The Lively Shadow: Living With the Death of a Child
Ballantine Books, 2003 - 193 pages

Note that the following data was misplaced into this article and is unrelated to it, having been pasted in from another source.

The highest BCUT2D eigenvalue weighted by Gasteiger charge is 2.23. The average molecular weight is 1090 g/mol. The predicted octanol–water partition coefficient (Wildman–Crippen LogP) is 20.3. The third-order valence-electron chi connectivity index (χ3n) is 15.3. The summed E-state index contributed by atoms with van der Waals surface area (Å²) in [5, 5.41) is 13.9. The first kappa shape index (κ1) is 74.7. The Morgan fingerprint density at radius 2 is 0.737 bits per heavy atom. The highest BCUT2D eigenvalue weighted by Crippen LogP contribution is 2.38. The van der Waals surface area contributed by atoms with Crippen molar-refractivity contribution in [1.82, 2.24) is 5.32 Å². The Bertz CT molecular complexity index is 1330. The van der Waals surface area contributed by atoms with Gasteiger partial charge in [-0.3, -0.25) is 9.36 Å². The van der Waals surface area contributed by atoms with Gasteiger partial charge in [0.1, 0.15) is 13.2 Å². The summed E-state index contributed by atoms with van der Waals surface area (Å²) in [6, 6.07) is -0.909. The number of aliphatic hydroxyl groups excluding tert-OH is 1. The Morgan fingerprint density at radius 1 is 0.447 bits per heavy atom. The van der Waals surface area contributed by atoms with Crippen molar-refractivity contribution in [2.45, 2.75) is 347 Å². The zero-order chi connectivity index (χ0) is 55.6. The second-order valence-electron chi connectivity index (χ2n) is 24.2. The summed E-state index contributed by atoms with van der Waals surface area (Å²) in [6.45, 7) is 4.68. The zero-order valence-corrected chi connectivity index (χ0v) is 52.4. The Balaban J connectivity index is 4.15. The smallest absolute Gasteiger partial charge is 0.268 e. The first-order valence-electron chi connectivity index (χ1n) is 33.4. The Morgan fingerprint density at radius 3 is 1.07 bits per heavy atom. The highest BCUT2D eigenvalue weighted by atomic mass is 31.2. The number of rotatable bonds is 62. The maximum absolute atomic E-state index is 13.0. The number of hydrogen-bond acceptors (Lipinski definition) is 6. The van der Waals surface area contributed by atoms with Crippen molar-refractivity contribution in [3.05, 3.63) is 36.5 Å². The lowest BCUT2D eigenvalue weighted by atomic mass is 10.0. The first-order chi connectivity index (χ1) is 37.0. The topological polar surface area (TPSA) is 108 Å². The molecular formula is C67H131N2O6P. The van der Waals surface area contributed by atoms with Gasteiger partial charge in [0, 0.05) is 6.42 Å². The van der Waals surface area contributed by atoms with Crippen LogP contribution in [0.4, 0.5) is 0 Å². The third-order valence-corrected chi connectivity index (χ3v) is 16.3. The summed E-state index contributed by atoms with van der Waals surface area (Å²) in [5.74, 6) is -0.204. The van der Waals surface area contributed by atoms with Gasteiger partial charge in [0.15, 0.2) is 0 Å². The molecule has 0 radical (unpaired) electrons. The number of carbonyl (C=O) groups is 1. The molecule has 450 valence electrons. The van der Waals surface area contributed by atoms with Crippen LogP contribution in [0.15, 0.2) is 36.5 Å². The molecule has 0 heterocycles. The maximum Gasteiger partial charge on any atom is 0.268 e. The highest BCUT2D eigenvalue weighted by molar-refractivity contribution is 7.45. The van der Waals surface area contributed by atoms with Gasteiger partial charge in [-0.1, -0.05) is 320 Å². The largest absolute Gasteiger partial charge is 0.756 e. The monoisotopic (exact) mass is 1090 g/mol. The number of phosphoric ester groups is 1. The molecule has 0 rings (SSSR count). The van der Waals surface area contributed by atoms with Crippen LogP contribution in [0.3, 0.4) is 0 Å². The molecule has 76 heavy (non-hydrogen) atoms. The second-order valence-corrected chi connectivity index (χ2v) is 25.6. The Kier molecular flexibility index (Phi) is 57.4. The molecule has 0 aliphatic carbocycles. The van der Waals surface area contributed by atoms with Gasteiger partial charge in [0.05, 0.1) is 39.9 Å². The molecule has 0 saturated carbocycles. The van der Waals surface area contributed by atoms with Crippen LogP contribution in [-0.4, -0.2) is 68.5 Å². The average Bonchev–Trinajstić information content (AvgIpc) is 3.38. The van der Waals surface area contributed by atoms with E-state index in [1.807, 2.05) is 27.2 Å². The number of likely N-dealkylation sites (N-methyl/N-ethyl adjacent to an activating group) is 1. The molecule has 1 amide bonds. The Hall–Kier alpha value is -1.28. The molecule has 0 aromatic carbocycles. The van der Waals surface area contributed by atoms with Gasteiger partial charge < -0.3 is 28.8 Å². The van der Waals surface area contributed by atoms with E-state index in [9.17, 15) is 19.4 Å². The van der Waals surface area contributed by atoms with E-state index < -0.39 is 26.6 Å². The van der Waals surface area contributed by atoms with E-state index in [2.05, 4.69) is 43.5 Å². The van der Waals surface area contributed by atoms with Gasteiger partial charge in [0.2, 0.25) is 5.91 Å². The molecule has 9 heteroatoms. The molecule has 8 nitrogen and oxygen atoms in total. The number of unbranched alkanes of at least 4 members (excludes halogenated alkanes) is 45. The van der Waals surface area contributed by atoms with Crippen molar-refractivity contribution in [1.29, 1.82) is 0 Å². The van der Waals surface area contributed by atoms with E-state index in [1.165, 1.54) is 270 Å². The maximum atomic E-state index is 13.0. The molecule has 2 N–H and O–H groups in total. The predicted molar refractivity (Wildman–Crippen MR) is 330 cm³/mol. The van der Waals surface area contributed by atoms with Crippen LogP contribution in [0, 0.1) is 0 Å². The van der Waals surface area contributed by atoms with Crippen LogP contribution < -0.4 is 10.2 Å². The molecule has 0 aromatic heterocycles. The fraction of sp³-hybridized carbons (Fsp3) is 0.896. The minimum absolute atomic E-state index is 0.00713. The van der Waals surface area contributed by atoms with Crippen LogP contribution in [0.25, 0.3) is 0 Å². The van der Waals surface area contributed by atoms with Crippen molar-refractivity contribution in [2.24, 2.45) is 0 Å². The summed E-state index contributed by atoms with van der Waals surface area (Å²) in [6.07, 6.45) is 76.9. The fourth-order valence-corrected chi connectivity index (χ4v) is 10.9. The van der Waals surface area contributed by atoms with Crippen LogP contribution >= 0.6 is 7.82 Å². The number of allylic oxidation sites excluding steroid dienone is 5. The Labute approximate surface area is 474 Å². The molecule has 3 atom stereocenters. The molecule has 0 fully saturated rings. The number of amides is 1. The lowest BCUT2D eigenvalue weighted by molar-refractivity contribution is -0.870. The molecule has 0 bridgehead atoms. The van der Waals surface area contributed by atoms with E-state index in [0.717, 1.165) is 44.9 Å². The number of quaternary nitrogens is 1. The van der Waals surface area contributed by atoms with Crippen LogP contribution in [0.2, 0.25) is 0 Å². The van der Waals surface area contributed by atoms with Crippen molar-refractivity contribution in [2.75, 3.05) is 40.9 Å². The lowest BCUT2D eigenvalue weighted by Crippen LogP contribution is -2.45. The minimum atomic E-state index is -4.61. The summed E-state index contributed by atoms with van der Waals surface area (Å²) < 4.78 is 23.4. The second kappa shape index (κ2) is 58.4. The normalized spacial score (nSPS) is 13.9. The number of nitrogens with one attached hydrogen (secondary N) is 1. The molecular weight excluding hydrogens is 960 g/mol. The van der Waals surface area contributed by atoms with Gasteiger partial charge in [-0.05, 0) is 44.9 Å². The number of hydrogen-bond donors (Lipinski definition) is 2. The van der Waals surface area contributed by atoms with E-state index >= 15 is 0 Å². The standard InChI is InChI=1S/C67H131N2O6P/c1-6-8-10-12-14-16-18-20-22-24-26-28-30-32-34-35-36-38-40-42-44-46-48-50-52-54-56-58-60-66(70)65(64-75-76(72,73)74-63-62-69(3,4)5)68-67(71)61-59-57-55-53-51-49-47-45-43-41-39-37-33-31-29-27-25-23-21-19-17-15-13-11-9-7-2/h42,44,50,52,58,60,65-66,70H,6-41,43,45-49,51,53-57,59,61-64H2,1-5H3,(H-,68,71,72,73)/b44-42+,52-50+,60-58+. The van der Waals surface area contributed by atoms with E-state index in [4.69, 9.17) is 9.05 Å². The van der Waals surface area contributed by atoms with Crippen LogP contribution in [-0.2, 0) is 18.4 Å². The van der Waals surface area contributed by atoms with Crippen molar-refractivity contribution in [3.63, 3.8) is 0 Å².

"Remembering may be a celebration or it may be a dagger in the heart, but it is better, far better, than forgetting."Donald M. Murray It is the hardest thing anyone can facethe death of a child. A tragedy that has affected millions also touched Donald M. Murray, Pulitzer Prize-winning columnist forTheBoston Globe, twenty-five years ago. Now, for the first time, he fully expresses what he lostand learnedin a book even more moving than his inspiring volume on aging,My Twice-Lived Life. Lee Murray was Donald and Minnie Mae's middle child, one of three girls. An avid oboe player accepted by a prestigious conservatory, the family "caretaker" with compassion for everyone, a young woman with a devoted boyfriend and the whole world ahead of herLee succumbed at age twenty to Reye's Syndrome, commonly considered a childhood illness. InThe Lively Shadow, her father remembers the hell of her passing and the healing it took him years to finally experience. From hearing the initial news that Lee was in the hospital and the four harrowing days spent by her bedside, to trying to teach, write, and love others while grieving, to learning to live at last with only Lee's memory, Donald Murray embarks upon a journey that is at once universal and informed by his own life's details. Whether he's feeling irrational guilt at not being able to protect his child or pulling off the highway to release a primal howl, the pain Murray feels brings him finally to a place of peace, an acceptance whereby he realizes "the most terrible experience in my life has also been a gift," requiring "a continuous celebration of the commonplace." Unflinching in its honesty,The Lively Shadowis a beloved author's most impressive achievementa book bound to be of continuing comfort to anyone who has lost a loved one, a touchstone on a topic few have written about, let alone addressed so openly.